In addition to the public inspection and quid pro quo contribution disclosure
requirements, if a charity offers to sell goods or services that are available free
from the federal government, it must disclose that fact in a recognized format.

For more information on this or other IRS topics, go to IRS.gov.

Helpful topics:
Publication 1771, Charitable Contributions – Substantiation and
Disclosure Requirements
Tax Information for Charities & Other Non-Profits
Exempt Organization Public Disclosure and Availability Requirements
Subscribe to IRS free exempt organization newsletter, the EO Update
Review phone forum presentations on tax-exempt issues

Know Your Rights As A Taxpayer

  1. The Right to Be Informed Taxpayers have the right to know what they need to do to comply with the tax laws. They are entitled to clear explanations of the law and IRS procedures in all tax forms, instructions, publications, notices, and correspondence. They have the right to be informed of IRS decisions about their tax accounts and to receive clear explanations of the outcomes.
  2. The Right to Quality Service Taxpayers have the right to receive prompt, courteous, and professional assistance in their dealings with the IRS, to be spoken to in a way they can easily understand, to receive clear and easily understandable communications from the IRS, and to have a way to file complaints about inadequate service.
  3. The Right to Pay No More than the Correct Amount of Tax Taxpayers have the right to pay only the amount of tax legally due, and to have the IRS apply all tax payments properly.
  4. The Right to Challenge the IRS’s Position and Be Heard Taxpayers have the right to raise objections and provide additional documentation in response to formal IRS actions or proposed actions, to expect that the IRS will consider their timely objections and documentation promptly and fairly, and to receive a response if the IRS does not agree with their position.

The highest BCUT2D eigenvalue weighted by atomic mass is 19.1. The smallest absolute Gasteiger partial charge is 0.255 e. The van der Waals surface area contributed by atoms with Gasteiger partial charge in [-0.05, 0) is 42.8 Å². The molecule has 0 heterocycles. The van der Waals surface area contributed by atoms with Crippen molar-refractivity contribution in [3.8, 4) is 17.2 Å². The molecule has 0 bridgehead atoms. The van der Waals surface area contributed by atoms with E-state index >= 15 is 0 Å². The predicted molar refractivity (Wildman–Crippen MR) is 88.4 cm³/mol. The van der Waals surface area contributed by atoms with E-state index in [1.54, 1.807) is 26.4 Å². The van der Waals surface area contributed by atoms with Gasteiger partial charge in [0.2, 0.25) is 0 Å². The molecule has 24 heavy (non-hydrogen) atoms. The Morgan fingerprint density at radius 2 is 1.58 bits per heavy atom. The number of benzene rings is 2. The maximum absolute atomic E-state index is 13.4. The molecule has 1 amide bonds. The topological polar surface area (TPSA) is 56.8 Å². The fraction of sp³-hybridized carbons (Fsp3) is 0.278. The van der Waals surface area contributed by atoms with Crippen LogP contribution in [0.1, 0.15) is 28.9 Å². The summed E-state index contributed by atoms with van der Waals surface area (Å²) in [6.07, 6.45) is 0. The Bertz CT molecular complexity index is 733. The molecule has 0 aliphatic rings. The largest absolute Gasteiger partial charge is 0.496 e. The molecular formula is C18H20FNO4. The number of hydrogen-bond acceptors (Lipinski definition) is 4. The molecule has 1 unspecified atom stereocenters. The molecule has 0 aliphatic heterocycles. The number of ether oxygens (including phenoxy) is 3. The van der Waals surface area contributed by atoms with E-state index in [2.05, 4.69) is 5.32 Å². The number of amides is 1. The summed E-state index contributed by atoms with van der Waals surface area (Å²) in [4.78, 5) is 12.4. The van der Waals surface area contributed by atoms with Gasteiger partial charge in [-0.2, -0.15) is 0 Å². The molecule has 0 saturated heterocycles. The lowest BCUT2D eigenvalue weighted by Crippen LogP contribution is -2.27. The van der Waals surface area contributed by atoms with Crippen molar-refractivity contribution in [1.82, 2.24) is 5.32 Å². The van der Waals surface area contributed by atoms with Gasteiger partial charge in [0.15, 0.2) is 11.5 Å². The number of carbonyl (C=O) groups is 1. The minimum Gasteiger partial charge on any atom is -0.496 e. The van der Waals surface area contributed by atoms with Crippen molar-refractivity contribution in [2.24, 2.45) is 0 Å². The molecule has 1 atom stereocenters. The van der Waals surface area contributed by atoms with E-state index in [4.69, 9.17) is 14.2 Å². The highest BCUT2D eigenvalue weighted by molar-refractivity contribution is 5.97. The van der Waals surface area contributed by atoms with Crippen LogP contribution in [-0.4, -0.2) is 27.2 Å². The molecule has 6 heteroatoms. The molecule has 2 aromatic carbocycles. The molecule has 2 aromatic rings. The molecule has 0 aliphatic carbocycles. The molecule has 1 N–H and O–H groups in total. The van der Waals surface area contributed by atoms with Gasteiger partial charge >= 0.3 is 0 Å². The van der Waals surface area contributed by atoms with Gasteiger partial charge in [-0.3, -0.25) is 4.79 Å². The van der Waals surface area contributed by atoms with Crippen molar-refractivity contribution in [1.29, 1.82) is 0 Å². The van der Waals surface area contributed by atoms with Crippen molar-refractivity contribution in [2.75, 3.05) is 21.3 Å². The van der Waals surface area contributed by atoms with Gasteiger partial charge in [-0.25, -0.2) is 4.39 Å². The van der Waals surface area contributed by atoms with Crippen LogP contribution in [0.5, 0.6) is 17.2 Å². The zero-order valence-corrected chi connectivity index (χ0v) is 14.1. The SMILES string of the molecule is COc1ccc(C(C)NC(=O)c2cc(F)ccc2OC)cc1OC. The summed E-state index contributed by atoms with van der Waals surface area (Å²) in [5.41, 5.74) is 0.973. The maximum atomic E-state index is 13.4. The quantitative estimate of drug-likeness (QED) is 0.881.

5. The Right to Appeal an IRS Decision in an Independent Forum Taxpayers are entitled to a prompt and impartial administrative appeal of IRS actions and have the right to receive a written response explaining the Appeals Division’s decision. Taxpayers generally have the right to take their cases to court.
  6. The Right to Finality Taxpayers have the right to know the maximum amount of time they have to challenge the IRS’ position, as well as the maximum amount of time the IRS has to audit a particular tax year. Taxpayers have the right to know when the IRS has finished an audit.
  7. The Right to Privacy Taxpayers have the right to expect that any IRS inquiry, examination, or enforcement action will comply with the law and be no more intrusive than necessary, and will respect all due process rights, including search and seizure protections and a collection due process hearing.
  8. The Right to Confidentiality Taxpayers have the right to expect that any information they provide to the IRS will not be disclosed unless authorized by the taxpayer or by law. Taxpayers have the right to expect appropriate action will be taken against employees, return preparers, and others who wrongfully use or disclose taxpayer return information.